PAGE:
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Curiosity suspends sampling, may have dropped a bit of itself

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October 9, 2012

Image from Curiosity showing the bright object in the foreground (Image: NASA/JPL-Caltech)

Image from Curiosity showing the bright object in the foreground (Image: NASA/JPL-Caltech)

Image Gallery (3 images)

NASA’s unmanned Mars rover Curiosity took a pause in its activities after spotting a bright object. As yet unidentified, it was spotted while Curiosity was collecting its first soil samples. Fearing that the object might be a part of Curiosity itself that fell off, mission control at the Jet Propulsion Laboratory (JPL) in Pasadena, California has suspended Curiosity’s exploration until the object is identified.

First sighted by Curiosity’s Mast Camera (Mastcam), the object is very small, but quite shiny and metallic. It may be a bit of mineral that shines, such as quartz, or it could be a bit of Curiosity itself. Since repair a hundred million miles from the nearest garage is not an option, JPL must determine if it is a rover part, whether its loss is important and if a workaround needs to be devised to make up for the loss. As part of this, JPL has instructed Curiosity to take a new series of images of the area in hopes of finding the answers.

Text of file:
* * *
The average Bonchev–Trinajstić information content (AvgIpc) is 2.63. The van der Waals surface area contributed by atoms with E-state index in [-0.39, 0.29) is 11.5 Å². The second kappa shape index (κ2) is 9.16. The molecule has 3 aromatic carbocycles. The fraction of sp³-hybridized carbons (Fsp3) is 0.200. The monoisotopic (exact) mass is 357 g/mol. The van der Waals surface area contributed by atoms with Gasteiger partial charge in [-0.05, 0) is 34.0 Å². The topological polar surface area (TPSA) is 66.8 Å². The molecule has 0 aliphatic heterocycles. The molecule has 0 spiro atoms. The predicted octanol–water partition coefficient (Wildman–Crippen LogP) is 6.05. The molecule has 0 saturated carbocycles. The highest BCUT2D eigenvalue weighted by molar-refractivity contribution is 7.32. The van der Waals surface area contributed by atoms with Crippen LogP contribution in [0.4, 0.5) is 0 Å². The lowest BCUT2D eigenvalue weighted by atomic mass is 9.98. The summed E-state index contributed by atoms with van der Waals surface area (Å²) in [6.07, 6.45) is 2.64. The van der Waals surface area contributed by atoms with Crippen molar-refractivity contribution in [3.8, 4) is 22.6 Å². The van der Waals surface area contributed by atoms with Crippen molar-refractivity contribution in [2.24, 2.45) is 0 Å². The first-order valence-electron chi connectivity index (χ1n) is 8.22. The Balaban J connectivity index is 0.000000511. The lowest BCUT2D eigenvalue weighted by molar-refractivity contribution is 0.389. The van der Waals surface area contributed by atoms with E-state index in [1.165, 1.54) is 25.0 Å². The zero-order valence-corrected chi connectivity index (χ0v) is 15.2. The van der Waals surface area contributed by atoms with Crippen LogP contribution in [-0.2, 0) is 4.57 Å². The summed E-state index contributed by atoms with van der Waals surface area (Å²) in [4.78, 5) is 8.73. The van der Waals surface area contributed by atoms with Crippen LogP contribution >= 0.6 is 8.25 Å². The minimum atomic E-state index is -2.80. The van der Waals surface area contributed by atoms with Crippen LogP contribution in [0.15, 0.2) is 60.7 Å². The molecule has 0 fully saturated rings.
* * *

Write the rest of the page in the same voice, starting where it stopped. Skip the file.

Since landing on Mars on August 6, the nuclear-powered Curiosity has begun its two-year mission to explore Mars in search of sites where life might have or still does exist. Since landing, mission control at JPL has put the robot explorer through a rigorous three-week shakedown followed by a series of test drives. During this time, Curiosity fired its rock-vaporizing laser, streamed the first human voice from another planet, wrote messages in the Martian soil, gave itself a thorough self-examination, studied its first rock using its robotic arm, investigated an ancient stream bed, made the first foursquare check-in from another planet and prepared its internal laboratories to receive soil samples.

The video below shows Curiosity taking its first soil samples.

Source: NASA

About the Author
David Szondy David Szondy is a freelance writer based in Monroe, Washington. An award-winning playwright, he has contributed to Charged and iQ magazine and is the author of the website Tales of Future Past.   All articles by David Szondy
7 Comments

Its a cigarette butt but the rover was embarassed to tell Nasa it had taken a fag break :)

Rocky Stefano
10th October, 2012 @ 03:45 am PDT

So now we have to send a human up there to pick up the pieces ?

duh3000
10th October, 2012 @ 04:38 am PDT

Gee, thanks, guys! You shouldn't have gone to all that trouble on my account. That's the missing rivet off the door handle of my Titan Space-tripper - fell off last summer as we were leaving. Have you any idea how expensive it is to replace them? - really tuff stuff. The earth-available options are really substandard by comparison.

davidubhai
10th October, 2012 @ 04:51 am PDT

I'd love to think there is a Martian with a sense of humour!

Mike Hallett
10th October, 2012 @ 06:34 am PDT

Well! If there was ever any doubt about life on Mars, this cinches it. There has to be life on Mars. Otherwise, who put the little arrow there to show us the shiny piece?

DrBobSmithMD
10th October, 2012 @ 05:14 pm PDT

Put it back down!! it's the "Illudium Q-36 Explosive Space Modulator"

graywolf
10th October, 2012 @ 07:47 pm PDT

Are those wire bread sack ties holding the wire bundles together? NASA couldn't spring for something a bit more exotic like zip ties?

Gregg Eshelman
10th October, 2012 @ 10:37 pm PDT
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